Why am I empty
Of men who pledge loyalty
To their Lord, the Most High?
Where are my friends, where are they?
Please, where are you, show yourselves.
What have I done wrong to be forsaken?
Please, what have I done wrong?
Have I become a place of filth?
Or a house of eternal silence
To be visited at moments
of painful exit or only on occasion?
Where are they? Are they no more?
Why are these rows empty?
Have their ears been ripped off?
Did they not hear the echo of the caller?
‘Come to Prayer, Come to Success’,
Have they lost consciousness?
Were my companions imaginary?
Were they just an illusion, a dream?
I think they were here days ago.
No dull moment, we were friends
They occupied my rows.
Bowing, prostrating, submitting their ego
to their Lord with saintly souls.
Who has robbed my friends of their souls and turned them against me?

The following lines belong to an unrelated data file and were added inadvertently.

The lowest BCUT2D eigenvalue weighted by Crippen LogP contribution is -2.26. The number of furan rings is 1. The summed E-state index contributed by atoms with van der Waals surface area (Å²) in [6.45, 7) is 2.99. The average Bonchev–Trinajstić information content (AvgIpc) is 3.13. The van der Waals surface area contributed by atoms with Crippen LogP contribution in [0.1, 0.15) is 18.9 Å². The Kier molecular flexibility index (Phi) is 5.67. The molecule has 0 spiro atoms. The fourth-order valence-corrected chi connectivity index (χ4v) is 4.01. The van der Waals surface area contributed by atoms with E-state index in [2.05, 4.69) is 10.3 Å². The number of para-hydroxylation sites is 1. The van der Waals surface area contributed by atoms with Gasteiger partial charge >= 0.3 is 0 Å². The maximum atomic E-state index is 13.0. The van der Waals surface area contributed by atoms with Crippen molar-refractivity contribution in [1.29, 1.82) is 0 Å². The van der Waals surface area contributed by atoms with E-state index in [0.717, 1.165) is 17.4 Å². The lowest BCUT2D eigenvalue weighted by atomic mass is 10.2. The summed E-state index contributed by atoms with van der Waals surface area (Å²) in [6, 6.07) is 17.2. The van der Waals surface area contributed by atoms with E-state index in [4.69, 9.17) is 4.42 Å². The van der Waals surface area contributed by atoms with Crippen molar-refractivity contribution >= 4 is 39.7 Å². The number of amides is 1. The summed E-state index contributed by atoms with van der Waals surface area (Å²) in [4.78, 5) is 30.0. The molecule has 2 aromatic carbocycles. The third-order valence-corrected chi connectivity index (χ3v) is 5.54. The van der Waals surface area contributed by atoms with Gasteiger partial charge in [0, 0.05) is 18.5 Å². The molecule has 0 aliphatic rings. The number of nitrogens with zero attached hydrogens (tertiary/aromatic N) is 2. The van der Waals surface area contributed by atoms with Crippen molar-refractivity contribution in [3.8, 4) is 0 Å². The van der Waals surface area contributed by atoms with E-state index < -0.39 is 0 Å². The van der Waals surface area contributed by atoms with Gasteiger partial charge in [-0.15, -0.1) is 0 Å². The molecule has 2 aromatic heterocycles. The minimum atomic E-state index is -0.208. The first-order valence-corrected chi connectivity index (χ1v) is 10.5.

Please, if you meet my friends tell them I miss them.
Tell them, spiders have taken their rows from the roof,
They have built cobwebs and roam about like kings.
Tell them, beetles and ants have occupied their shelves.
They rejoice all about on them,
And feed on the heavenly books.
Please, tell my friends that I miss them.
The poem “Tell My Friends I Miss Them’’ reflects the voice of the mosque after its peak. The silent whispers of the mosque to itself. A sudden cry of emptiness and loneliness, echoing at its forsake by its friends and the need for them to revive the spirit of worship and togetherness they portrayed during the month of Ramadan.
The sensation that sweeps the world in Ramadan is not only felt by humans. It affects the animals, plants and by extension, inanimate things. If they were to talk, we would be astonished by their ecstasy. As sincere Muslims weep at the disappearance of Ramadan, so do they.